The Minister of Food and Agriculture, Dr. Owusu Afriyie Akoto, has beaten a retreat on his earlier claim that the fall armyworm invasion has been totally defeated.
“The fall armyworm is a biological phenomenon. They have been here in Ghana for two years, in Africa for two years. They will become part of our fauna. Ultimately, they will be here,” he told Host of Morning Starr Francis Abban Wednesday.
He added, “Since this is a phenomena the army worm is here and they have come to stay. They will never go away. The challenge is to control them and I am saying that we have controlled them.”
Dr. Afriyie Akoto’s recent comments contradict earlier statement on the floor of Parliament in July on the menace.
“Mr. Speaker, I want to assure the nation that the fall armyworm invasion has been defeated totally,” he declared then.
The armyworms invaded several farms in the Ashanti, Brong Ahafo, and Volta, Eastern and the Northern regions early this year, destroying over 15,000 hectares of farmlands.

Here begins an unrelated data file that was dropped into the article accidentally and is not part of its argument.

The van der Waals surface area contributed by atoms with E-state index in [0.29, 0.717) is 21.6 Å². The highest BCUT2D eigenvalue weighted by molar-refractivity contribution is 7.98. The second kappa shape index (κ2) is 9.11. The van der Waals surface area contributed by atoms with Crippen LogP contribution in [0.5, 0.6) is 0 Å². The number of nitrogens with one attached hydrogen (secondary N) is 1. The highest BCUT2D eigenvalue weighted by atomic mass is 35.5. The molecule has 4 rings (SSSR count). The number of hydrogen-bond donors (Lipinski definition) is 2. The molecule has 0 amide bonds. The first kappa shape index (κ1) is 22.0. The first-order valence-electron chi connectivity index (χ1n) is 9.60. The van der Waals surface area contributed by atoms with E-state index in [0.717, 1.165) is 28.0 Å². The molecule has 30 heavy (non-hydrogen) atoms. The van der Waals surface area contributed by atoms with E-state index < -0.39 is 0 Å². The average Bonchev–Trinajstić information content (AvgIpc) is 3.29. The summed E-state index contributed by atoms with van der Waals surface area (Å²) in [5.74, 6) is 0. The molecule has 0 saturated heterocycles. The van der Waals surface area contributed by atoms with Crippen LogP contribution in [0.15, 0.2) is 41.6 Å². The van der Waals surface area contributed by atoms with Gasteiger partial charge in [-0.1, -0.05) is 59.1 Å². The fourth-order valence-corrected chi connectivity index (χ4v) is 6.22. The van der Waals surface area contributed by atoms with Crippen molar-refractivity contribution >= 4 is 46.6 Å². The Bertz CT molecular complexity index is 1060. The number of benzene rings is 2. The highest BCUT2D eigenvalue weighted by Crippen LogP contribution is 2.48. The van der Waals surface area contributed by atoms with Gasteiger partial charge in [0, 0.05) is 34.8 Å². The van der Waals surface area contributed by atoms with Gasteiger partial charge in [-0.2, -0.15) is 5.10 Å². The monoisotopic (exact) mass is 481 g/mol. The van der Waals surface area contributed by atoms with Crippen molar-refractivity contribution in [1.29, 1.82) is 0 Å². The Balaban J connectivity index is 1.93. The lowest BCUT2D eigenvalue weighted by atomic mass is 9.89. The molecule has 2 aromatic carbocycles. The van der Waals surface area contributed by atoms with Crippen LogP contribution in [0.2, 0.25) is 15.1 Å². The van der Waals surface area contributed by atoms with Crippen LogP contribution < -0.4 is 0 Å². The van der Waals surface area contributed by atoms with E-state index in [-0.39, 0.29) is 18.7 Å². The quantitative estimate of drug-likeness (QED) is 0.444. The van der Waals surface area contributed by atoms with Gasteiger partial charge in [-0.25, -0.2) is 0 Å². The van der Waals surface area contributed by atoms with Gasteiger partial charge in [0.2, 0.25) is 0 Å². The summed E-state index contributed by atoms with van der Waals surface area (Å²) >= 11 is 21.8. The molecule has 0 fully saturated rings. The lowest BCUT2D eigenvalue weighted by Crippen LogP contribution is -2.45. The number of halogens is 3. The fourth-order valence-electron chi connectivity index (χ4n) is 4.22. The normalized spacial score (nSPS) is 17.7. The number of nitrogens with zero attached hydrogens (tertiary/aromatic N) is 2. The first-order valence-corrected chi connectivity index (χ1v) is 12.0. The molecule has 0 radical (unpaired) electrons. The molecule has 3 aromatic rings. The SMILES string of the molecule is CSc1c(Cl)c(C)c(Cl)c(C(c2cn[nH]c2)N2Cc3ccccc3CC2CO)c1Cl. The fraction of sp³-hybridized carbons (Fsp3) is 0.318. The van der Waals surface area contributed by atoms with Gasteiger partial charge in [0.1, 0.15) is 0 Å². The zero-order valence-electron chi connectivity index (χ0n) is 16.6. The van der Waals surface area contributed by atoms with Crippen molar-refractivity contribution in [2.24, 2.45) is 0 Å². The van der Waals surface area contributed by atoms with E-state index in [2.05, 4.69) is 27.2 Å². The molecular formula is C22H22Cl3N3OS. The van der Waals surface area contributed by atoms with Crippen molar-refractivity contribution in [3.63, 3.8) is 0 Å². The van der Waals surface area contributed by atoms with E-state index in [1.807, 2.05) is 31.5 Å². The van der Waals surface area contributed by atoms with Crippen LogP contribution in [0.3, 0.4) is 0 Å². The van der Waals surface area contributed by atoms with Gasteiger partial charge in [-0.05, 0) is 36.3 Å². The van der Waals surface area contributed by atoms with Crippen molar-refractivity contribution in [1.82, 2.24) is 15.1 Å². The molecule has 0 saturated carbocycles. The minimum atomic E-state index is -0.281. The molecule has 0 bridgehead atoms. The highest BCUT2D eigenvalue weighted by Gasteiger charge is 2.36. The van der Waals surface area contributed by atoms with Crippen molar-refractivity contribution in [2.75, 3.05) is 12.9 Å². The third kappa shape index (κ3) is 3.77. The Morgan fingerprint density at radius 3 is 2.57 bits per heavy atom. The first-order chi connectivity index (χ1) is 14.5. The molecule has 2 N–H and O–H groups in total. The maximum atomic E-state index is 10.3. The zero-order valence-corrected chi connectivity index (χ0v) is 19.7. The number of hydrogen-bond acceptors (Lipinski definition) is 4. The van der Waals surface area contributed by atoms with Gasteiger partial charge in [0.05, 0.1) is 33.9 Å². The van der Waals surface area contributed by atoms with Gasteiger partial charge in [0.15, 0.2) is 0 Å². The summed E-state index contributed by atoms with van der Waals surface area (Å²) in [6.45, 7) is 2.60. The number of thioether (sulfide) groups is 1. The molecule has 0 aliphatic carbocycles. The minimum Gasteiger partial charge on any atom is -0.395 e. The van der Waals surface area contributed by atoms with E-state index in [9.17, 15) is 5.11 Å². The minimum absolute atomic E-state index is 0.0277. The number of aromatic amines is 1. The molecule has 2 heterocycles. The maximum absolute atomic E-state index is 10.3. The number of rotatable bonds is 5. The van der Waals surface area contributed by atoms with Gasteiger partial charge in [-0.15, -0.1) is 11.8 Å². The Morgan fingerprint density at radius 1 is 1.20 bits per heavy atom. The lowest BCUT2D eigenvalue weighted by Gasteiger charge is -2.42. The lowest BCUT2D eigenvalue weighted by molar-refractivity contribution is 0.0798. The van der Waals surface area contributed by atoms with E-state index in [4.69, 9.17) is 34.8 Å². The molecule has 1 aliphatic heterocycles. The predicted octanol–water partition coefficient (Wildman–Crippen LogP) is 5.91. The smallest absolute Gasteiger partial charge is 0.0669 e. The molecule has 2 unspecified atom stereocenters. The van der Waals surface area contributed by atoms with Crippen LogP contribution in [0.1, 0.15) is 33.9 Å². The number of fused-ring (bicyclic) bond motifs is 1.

Speaking on Morning Starr Wednesday, September 13, 2017, the Member of Parliament for Builsa South, Dr. Clement Apaak dismissed the Minister’s claim as inaccurate.
“As we speak now, the problem continues to exist and the sooner we admit that it is with us…so that we can start looking at whatever remedial actions that can be taken, the better for us as a nation.
“…This is not because one wants to be a doomsday prophet. I am worried about the livelihood and the survival of my constituents. They have invested their time and resources and their energy in these farms,” said the former presidential staffer.
Also, the General Secretary of the Ghana Agricultural Workers’ Union (GAWU), Edward Kaware described the declaration as “palpably false.”
But, in his reaction, Dr. Afriyie Akoto debunked the stance of GAWU and Dr. Apaak as incomprehensible.
“The point of the matter is that those who are seeing the success of planting for food and jobs want to tarnish that success by saying that there are some worms hiding somewhere eating all the surpluses and bringing hunger rather than the bumper the surpluses have brought,” he said.